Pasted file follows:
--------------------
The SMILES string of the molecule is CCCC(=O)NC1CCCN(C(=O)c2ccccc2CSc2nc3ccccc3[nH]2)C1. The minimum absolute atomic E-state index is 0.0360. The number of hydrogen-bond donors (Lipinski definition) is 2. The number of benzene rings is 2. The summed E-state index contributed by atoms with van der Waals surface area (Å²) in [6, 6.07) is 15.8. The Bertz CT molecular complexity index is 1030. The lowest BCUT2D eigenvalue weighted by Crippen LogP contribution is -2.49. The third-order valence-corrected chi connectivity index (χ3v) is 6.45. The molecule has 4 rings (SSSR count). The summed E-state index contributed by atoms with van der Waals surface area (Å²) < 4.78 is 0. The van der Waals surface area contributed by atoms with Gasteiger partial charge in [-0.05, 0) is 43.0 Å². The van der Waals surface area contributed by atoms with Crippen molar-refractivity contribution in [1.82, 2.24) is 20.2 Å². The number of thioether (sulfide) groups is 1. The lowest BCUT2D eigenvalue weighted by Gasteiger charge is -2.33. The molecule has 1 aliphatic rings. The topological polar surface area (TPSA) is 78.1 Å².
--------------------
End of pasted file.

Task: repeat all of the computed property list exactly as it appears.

The SMILES string of the molecule is CCCC(=O)NC1CCCN(C(=O)c2ccccc2CSc2nc3ccccc3[nH]2)C1. The minimum absolute atomic E-state index is 0.0360. The number of hydrogen-bond donors (Lipinski definition) is 2. The number of benzene rings is 2. The summed E-state index contributed by atoms with van der Waals surface area (Å²) in [6, 6.07) is 15.8. The Bertz CT molecular complexity index is 1030. The lowest BCUT2D eigenvalue weighted by Crippen LogP contribution is -2.49. The third-order valence-corrected chi connectivity index (χ3v) is 6.45. The molecule has 4 rings (SSSR count). The summed E-state index contributed by atoms with van der Waals surface area (Å²) < 4.78 is 0. The van der Waals surface area contributed by atoms with Gasteiger partial charge in [-0.05, 0) is 43.0 Å². The van der Waals surface area contributed by atoms with Crippen molar-refractivity contribution in [1.82, 2.24) is 20.2 Å². The number of thioether (sulfide) groups is 1. The lowest BCUT2D eigenvalue weighted by Gasteiger charge is -2.33. The molecule has 1 aliphatic rings. The topological polar surface area (TPSA) is 78.1 Å².